The US Supreme Court has ruled that Title VII of the Civil Rights Act 1964, which bars employers from discriminating against employees on the basis of sex, includes gay and transgender people.
This marked the most important gay rights case to come before the Supreme Court since it recognised same-sex marriage in 2015 and the first time the Court had considered a case involving transgender issues. This decision is also significant because it was supported by a six to three majority; two conservative judges, Neil Gorsuch and Chief Justice John Roberts, joined liberal justices Ruth Bader Ginsburg, Elena Kagen, Stephen Breyer and Sonia Sotomayor in the majority. The other three conservative judges, Brett Kavanaugh, Samuel Alito and Clarence Thomas, dissented.
The decision combined three separate cases: Altitude Express Inc v Zarda, Bostock v Clayton County, and RG & GR Harris Funeral Homes v EEOC. Mr Zarda lost his job as a skydiving instructor after revealing to a female client that he was gay ahead of a tandem jump. He thought that this would make her more comfortable with their close physical contact. Mr Bostock, a child social services coordinator, was fired after his boss discovered he had joined a gay softball league. In the third case, Aimee Stephens was fired from her job at a funeral home after she sent letter to her colleagues, outlining her intention to transition from male to female.
The cases focused on the definition of sex in the 1964 Civil Rights Act. The plaintiffs, along with various civil rights groups and companies, argued that discriminating against gay and transgender workers was inherently based on their sex.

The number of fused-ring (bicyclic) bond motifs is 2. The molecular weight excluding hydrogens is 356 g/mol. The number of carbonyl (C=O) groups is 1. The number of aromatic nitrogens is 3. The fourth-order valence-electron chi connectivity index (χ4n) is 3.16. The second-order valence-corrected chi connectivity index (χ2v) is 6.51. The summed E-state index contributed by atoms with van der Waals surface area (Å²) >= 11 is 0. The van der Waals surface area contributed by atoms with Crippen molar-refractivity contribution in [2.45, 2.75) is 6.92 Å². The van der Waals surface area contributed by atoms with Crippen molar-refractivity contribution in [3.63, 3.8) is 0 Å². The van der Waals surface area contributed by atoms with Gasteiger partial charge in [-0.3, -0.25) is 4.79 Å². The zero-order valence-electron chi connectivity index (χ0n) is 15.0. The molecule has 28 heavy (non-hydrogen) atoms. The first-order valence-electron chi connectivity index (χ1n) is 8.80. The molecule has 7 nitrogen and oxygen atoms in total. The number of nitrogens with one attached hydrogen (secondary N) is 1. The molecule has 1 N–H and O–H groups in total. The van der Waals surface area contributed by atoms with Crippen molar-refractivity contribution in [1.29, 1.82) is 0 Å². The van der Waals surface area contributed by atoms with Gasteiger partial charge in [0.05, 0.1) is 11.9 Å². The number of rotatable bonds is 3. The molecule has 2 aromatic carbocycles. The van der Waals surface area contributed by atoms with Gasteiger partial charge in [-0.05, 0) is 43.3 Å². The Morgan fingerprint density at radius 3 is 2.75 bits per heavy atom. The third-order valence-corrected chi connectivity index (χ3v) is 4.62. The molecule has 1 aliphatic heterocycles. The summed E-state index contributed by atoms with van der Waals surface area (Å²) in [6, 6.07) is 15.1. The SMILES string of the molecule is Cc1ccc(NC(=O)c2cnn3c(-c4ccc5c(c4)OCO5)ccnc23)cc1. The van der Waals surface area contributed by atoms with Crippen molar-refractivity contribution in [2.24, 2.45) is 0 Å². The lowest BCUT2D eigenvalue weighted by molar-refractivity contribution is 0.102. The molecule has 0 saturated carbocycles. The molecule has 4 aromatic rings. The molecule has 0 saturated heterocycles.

Writing the opinion of the majority, Mr Justice Gorsuch agreed that “an employer who fires an individual for being homosexual or transgender fires that person for traits or actions it would not have questioned in members of a different sex.” He went on to say that, “there is no way an employer can discriminate against those who check the homosexual or transgender box without discriminating in part because of an applicant’s sex…..By discriminating against homosexuals, the employer intentionally penalises men for being attracted to men and women for being attracted to women. By discriminating against transgender persons, the employer unavoidably discriminates against persons with one sex identified at birth and another today.”
The employers in the case argued that Congress did not intend for the law to protect gay and transgender people when it passed the law. The majority agreed on this point but said what really mattered was the text of the law. In his dissent, Mr Justice Alito was critical of the “illogical” reading of Title VII and claimed that the Court had basically re-written law. He said, “there is only one word for what the court has done today: legislation.” He continued that, “In 1964, ordinary Americans reading the text of Title VII would not have dreamed that discrimination because of sex meant discrimination because of sexual orientation, much less gender identity.”
Given that in 28 states it is still not against the law to discriminate against employees based on sexual orientation or gender identity at a state level, this interpretation of federal legislation will grant all US citizens the same protection.
Click here for the decision.